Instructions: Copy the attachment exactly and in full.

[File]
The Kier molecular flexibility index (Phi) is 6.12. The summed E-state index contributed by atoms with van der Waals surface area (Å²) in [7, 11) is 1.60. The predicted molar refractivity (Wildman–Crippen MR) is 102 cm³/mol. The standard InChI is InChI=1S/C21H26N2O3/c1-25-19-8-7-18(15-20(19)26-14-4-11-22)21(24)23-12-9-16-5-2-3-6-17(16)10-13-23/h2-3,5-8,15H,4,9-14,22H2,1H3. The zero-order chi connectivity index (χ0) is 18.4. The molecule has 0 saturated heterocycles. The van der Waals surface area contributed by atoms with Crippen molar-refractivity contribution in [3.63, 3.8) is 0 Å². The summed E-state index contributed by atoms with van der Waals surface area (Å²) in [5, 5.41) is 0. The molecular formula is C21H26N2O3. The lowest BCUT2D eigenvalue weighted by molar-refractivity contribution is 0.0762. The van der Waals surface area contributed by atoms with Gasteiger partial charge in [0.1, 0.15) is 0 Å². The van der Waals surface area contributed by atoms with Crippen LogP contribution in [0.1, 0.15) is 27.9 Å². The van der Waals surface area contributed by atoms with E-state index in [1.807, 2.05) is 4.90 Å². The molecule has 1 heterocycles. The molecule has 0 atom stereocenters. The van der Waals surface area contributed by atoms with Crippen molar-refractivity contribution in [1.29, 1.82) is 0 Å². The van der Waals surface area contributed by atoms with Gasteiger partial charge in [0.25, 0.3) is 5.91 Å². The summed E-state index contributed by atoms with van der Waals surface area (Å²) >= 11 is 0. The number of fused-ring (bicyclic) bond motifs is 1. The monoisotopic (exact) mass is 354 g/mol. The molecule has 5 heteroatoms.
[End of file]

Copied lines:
The Kier molecular flexibility index (Phi) is 6.12. The summed E-state index contributed by atoms with van der Waals surface area (Å²) in [7, 11) is 1.60. The predicted molar refractivity (Wildman–Crippen MR) is 102 cm³/mol. The standard InChI is InChI=1S/C21H26N2O3/c1-25-19-8-7-18(15-20(19)26-14-4-11-22)21(24)23-12-9-16-5-2-3-6-17(16)10-13-23/h2-3,5-8,15H,4,9-14,22H2,1H3. The zero-order chi connectivity index (χ0) is 18.4. The molecule has 0 saturated heterocycles. The van der Waals surface area contributed by atoms with Crippen molar-refractivity contribution in [3.63, 3.8) is 0 Å². The summed E-state index contributed by atoms with van der Waals surface area (Å²) in [5, 5.41) is 0. The molecular formula is C21H26N2O3. The lowest BCUT2D eigenvalue weighted by molar-refractivity contribution is 0.0762. The van der Waals surface area contributed by atoms with Gasteiger partial charge in [0.1, 0.15) is 0 Å². The van der Waals surface area contributed by atoms with Crippen LogP contribution in [0.1, 0.15) is 27.9 Å². The van der Waals surface area contributed by atoms with E-state index in [1.807, 2.05) is 4.90 Å². The molecule has 1 heterocycles. The molecule has 0 atom stereocenters. The van der Waals surface area contributed by atoms with Crippen molar-refractivity contribution in [1.29, 1.82) is 0 Å². The van der Waals surface area contributed by atoms with Gasteiger partial charge in [0.25, 0.3) is 5.91 Å². The summed E-state index contributed by atoms with van der Waals surface area (Å²) >= 11 is 0. The number of fused-ring (bicyclic) bond motifs is 1. The monoisotopic (exact) mass is 354 g/mol. The molecule has 5 heteroatoms.